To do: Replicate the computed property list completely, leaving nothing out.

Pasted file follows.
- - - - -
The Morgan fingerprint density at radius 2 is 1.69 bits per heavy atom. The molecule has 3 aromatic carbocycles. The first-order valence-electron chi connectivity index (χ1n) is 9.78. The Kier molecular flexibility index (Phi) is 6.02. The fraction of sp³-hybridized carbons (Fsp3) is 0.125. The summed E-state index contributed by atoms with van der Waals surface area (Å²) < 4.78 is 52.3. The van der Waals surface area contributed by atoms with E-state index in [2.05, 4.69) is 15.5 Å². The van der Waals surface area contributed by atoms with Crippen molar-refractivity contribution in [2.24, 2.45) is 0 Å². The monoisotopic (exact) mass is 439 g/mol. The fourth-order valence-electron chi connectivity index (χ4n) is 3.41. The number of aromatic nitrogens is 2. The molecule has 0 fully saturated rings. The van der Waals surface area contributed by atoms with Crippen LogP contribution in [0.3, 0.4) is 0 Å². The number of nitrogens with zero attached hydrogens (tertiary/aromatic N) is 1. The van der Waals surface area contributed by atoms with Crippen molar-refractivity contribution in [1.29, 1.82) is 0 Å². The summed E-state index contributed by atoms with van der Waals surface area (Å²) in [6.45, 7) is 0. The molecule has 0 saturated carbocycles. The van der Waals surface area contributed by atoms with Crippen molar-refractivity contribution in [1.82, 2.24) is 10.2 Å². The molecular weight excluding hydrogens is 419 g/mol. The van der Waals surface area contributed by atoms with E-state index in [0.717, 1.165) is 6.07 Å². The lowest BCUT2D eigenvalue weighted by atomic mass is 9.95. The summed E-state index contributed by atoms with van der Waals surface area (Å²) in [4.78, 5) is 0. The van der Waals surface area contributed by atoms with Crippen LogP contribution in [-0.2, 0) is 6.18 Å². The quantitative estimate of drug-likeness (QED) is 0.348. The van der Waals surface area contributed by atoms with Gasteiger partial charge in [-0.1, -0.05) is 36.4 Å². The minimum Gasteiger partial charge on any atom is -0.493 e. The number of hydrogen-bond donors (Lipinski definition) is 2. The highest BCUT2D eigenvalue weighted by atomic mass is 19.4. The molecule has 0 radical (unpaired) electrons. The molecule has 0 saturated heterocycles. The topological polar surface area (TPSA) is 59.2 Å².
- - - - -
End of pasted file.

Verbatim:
The Morgan fingerprint density at radius 2 is 1.69 bits per heavy atom. The molecule has 3 aromatic carbocycles. The first-order valence-electron chi connectivity index (χ1n) is 9.78. The Kier molecular flexibility index (Phi) is 6.02. The fraction of sp³-hybridized carbons (Fsp3) is 0.125. The summed E-state index contributed by atoms with van der Waals surface area (Å²) < 4.78 is 52.3. The van der Waals surface area contributed by atoms with E-state index in [2.05, 4.69) is 15.5 Å². The van der Waals surface area contributed by atoms with Crippen molar-refractivity contribution in [2.24, 2.45) is 0 Å². The monoisotopic (exact) mass is 439 g/mol. The fourth-order valence-electron chi connectivity index (χ4n) is 3.41. The number of aromatic nitrogens is 2. The molecule has 0 fully saturated rings. The van der Waals surface area contributed by atoms with Crippen LogP contribution in [0.3, 0.4) is 0 Å². The number of nitrogens with zero attached hydrogens (tertiary/aromatic N) is 1. The van der Waals surface area contributed by atoms with Crippen molar-refractivity contribution in [1.29, 1.82) is 0 Å². The summed E-state index contributed by atoms with van der Waals surface area (Å²) in [6.45, 7) is 0. The molecule has 0 saturated carbocycles. The van der Waals surface area contributed by atoms with Crippen molar-refractivity contribution in [1.82, 2.24) is 10.2 Å². The molecular weight excluding hydrogens is 419 g/mol. The van der Waals surface area contributed by atoms with E-state index in [0.717, 1.165) is 6.07 Å². The lowest BCUT2D eigenvalue weighted by atomic mass is 9.95. The summed E-state index contributed by atoms with van der Waals surface area (Å²) in [4.78, 5) is 0. The van der Waals surface area contributed by atoms with Crippen LogP contribution in [-0.2, 0) is 6.18 Å². The quantitative estimate of drug-likeness (QED) is 0.348. The van der Waals surface area contributed by atoms with Gasteiger partial charge in [-0.1, -0.05) is 36.4 Å². The minimum Gasteiger partial charge on any atom is -0.493 e. The number of hydrogen-bond donors (Lipinski definition) is 2. The highest BCUT2D eigenvalue weighted by atomic mass is 19.4. The molecule has 0 radical (unpaired) electrons. The molecule has 0 saturated heterocycles. The topological polar surface area (TPSA) is 59.2 Å².